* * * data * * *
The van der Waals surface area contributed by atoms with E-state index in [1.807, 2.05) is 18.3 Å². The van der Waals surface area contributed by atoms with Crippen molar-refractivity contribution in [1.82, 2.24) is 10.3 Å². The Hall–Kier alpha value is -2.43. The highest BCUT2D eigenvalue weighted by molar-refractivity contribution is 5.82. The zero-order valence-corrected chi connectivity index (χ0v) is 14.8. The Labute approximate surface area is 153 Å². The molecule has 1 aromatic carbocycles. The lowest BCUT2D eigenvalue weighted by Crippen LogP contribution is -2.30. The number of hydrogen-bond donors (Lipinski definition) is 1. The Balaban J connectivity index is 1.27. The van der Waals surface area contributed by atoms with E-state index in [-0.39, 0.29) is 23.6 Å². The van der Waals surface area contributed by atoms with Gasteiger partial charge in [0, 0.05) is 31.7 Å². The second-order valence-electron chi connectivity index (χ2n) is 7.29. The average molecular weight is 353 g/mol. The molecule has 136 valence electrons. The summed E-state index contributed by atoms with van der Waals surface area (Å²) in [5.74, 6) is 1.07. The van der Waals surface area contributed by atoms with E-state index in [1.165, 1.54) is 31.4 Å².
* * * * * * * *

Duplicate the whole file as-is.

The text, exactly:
The van der Waals surface area contributed by atoms with E-state index in [1.807, 2.05) is 18.3 Å². The van der Waals surface area contributed by atoms with Crippen molar-refractivity contribution in [1.82, 2.24) is 10.3 Å². The Hall–Kier alpha value is -2.43. The highest BCUT2D eigenvalue weighted by molar-refractivity contribution is 5.82. The zero-order valence-corrected chi connectivity index (χ0v) is 14.8. The Labute approximate surface area is 153 Å². The molecule has 1 aromatic carbocycles. The lowest BCUT2D eigenvalue weighted by Crippen LogP contribution is -2.30. The number of hydrogen-bond donors (Lipinski definition) is 1. The Balaban J connectivity index is 1.27. The van der Waals surface area contributed by atoms with E-state index in [-0.39, 0.29) is 23.6 Å². The van der Waals surface area contributed by atoms with Gasteiger partial charge in [0, 0.05) is 31.7 Å². The second-order valence-electron chi connectivity index (χ2n) is 7.29. The average molecular weight is 353 g/mol. The molecule has 136 valence electrons. The summed E-state index contributed by atoms with van der Waals surface area (Å²) in [5.74, 6) is 1.07. The van der Waals surface area contributed by atoms with E-state index in [1.165, 1.54) is 31.4 Å².